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Controlling Project Costs

275 X 170 Controlling Project Costs

Controlling Project Costs

A new custom home is a partnership between the homeowner and the builder

This blog post was inspired by a post by Castle Homes of Brentwood, TN

Successfully managing a home construction budget requires a partnership between the builder and the homeowners.

Controlling costs is a responsibility that a professional builder takes very seriously.  We understand that your overall satisfaction requires that there are no budget surprises.  Cost-control strategies that we employ include value-engineering the structure, writing clear product and trade specifications, and managing the construction in the most efficient manner possible.

But the builder is just half the equation: a new home is a partnership between the builder and owner, and there are things the owner needs to do to keep the project on budget. Most of these have to do with decision-making.

Homeowners usually understand the importance of making timely decisions and minimizing changes once the project starts but may lack a framework for making those decisions. The following concepts are essential if your project is to be on time and on budget.

  1. Complete the creative process before breaking ground.

Many people have difficulty imagining how a finished space will look, so they postpone some design decisions until after the house has been framed.  Unfortunately, this can mean reframing certain spaces. Building something twice costs at least twice as much as building it once. If you have trouble envisioning spaces let us know early in the design process. Great tools like 3D design software and physical models are available to help you get a better grasp on how your completed rooms will look and feel.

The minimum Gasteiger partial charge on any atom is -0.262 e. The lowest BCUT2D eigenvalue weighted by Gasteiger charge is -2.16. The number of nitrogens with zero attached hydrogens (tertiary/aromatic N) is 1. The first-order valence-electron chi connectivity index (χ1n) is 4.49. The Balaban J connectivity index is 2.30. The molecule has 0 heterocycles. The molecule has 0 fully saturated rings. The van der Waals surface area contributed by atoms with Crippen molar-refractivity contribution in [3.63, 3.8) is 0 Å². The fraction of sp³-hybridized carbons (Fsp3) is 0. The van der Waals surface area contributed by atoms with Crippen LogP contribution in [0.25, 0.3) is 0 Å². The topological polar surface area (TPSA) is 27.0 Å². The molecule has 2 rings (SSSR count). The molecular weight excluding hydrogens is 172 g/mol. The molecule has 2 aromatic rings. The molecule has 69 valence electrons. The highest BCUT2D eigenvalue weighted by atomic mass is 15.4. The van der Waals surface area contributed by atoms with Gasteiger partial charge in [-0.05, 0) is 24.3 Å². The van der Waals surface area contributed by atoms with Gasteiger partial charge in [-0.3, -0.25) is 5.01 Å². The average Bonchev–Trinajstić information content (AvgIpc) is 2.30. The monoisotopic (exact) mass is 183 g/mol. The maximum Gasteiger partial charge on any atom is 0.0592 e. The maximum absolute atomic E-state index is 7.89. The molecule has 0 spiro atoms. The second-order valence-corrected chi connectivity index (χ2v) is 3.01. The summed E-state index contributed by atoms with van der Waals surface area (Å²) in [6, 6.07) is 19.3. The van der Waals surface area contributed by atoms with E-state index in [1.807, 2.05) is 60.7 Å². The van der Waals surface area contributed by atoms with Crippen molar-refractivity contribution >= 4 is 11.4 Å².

1. Choose as many products as possible before work starts.

Changes always add cost, even if the substitute products are comparably priced. For example, choosing a different tub for the master bath could involve administrative charges for ordering the new tub, canceling the original order, or returning the original tub.  The change could also delay the drywall while the builder waits for the new tub to arrive. That could easily throw off the rest of the construction schedule.

  1. Understand that every item has a cost.

Unless you build homes for a living it is difficult to appreciate the web of interconnections between seemingly unrelated elements of the new home.  Clients are often surprised by the cascading effect that one “small change” can have on other construction elements, and on the construction schedule. We are happy to explain these cost drivers, but we can’t make them go away. 

  1. Embrace multiple choices.

Rather than settling on a particular product, we can help you select good, better, and best options for most product category. If the budget numbers start growing, it may help to substitute that top-of-the-line appliance package for something less expensive that still works with the rest of the decor. Defining these options ahead of time makes the process a lot more efficient.

  1. Leave plenty of lead time.

One of the most common friction points between a custom builder and the homeowner revolves around the owner’s inability to make timely selection decisions.  From the owner’s perspective it often doesn’t make sense that they would need to select an item weeks or even months before they will be installed.   

Experience has taught us that the more time between the product selections and when those products will be installed, the better. That way, an unexpected delay from the product distributor or shipment of the wrong product, or a defective product won’t hold up the job.  Also, we know that correct framing and mechanical rough-ins often require that selections be made many weeks in advance.

The ability to efficiently procure, inspect and plan for the installation of selected items makes all the difference between a project that runs smoothly (on time and on budget) vs. a job that is over budget and behind schedule.  When the project goes off schedule, unbudgeted costs begin to pile up.  Time is money when it comes to the project schedule and budget.

The above guidelines provide a proven framework for controlling project costs. Following them will reduce stress and help ensure a more satisfying project.